Marjorie Mowlam: I do agree with the Prime Minister. What I said this morning was that I have legal powers, but they are limited. If a person breaks his or her licence, I can, under the powers of the Northern Ireland (Sentences) Act 1998, work with the independent sentences review commission and get the licence revoked by resubmitting that person's name. Under the Good Friday agreement, if I think that the ceasefire is not intact, I can name specific organisations or groups and none of their members who are in prison will be released.

Those are two of my specific powers. It is also possible, under the Good Friday agreement, to stop the whole process. That is what my right hon. Friend the Prime Minister referred to, and he outlined clearly the implications if we took that course of action. If I have evidence against organisations, I will act similarly, but I need that evidence--[Interruption.] I need the evidence before I can act.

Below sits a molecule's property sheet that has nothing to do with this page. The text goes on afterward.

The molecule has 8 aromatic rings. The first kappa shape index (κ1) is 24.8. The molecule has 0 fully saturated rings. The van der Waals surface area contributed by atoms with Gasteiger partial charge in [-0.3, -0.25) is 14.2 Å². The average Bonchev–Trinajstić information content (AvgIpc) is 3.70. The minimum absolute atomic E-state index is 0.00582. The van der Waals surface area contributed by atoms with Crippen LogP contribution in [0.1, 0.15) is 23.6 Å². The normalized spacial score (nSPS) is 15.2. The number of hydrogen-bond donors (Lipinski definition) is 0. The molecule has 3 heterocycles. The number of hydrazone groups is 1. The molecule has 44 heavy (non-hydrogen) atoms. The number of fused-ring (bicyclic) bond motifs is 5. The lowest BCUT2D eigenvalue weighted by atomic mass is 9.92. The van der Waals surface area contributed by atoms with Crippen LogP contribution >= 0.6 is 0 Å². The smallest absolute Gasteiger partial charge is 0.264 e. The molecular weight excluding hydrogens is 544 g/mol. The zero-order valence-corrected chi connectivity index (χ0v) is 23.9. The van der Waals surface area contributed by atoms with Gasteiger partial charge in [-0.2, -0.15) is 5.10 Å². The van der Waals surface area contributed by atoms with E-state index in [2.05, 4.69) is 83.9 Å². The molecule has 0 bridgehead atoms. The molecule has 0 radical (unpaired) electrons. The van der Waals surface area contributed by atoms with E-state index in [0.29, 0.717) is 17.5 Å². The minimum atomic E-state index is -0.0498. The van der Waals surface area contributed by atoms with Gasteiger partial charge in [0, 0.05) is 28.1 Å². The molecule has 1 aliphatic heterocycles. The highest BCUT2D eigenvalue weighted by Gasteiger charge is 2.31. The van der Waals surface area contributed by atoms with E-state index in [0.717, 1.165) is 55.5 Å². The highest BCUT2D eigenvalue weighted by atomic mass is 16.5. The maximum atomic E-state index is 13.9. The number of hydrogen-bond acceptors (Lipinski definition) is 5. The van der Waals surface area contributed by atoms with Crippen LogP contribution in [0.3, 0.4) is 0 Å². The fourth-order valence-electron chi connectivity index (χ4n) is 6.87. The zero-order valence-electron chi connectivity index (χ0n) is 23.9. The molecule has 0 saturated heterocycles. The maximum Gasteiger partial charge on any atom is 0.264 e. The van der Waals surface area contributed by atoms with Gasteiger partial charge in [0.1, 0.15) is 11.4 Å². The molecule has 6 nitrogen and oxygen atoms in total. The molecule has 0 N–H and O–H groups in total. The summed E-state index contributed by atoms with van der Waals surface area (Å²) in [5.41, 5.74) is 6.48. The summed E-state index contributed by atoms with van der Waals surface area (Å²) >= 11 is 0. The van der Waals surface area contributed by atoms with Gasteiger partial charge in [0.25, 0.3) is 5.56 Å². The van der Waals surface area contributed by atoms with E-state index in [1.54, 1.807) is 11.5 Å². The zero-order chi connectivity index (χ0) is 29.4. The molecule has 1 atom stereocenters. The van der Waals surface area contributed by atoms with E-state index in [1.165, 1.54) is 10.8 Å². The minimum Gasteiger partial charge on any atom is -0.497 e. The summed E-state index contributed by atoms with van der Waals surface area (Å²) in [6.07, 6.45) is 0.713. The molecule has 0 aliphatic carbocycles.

In response to the debate, I have tried to put the issue in the proper context, but that does not in any way reduce the Government's condemnation of the appalling assaults. I am determined that they should be brought to an end.

The Royal Ulster Constabulary will continue to have the Government's full support in its efforts to bring those responsible to justice. If there is clear evidence that any released prisoner on licence is carrying out attacks, I will suspend the licence and the prisoner will be returned to prison. If I judge that any group's ceasefire is at an end,

27 Jan 1999 : Column 359